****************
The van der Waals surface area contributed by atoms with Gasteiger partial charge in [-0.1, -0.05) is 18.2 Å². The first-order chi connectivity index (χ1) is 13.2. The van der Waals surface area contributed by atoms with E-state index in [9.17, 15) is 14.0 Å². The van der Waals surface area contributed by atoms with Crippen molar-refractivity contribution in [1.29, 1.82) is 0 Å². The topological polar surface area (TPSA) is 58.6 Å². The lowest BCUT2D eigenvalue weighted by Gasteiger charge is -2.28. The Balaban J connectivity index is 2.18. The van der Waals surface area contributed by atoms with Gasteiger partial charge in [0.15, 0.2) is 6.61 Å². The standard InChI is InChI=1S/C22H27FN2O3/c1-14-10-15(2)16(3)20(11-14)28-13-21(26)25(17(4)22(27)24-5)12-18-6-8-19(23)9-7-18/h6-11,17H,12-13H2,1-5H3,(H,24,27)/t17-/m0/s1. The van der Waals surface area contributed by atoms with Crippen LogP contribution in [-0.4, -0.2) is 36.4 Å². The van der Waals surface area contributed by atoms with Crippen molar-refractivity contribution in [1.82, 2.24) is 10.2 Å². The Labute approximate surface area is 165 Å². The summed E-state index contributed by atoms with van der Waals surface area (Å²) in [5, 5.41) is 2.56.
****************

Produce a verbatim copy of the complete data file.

The van der Waals surface area contributed by atoms with Gasteiger partial charge in [-0.1, -0.05) is 18.2 Å². The first-order chi connectivity index (χ1) is 13.2. The van der Waals surface area contributed by atoms with E-state index in [9.17, 15) is 14.0 Å². The van der Waals surface area contributed by atoms with Crippen molar-refractivity contribution in [1.29, 1.82) is 0 Å². The topological polar surface area (TPSA) is 58.6 Å². The lowest BCUT2D eigenvalue weighted by Gasteiger charge is -2.28. The Balaban J connectivity index is 2.18. The van der Waals surface area contributed by atoms with Gasteiger partial charge in [0.15, 0.2) is 6.61 Å². The standard InChI is InChI=1S/C22H27FN2O3/c1-14-10-15(2)16(3)20(11-14)28-13-21(26)25(17(4)22(27)24-5)12-18-6-8-19(23)9-7-18/h6-11,17H,12-13H2,1-5H3,(H,24,27)/t17-/m0/s1. The van der Waals surface area contributed by atoms with Crippen LogP contribution in [-0.4, -0.2) is 36.4 Å². The van der Waals surface area contributed by atoms with Crippen molar-refractivity contribution in [1.82, 2.24) is 10.2 Å². The Labute approximate surface area is 165 Å². The summed E-state index contributed by atoms with van der Waals surface area (Å²) in [5, 5.41) is 2.56.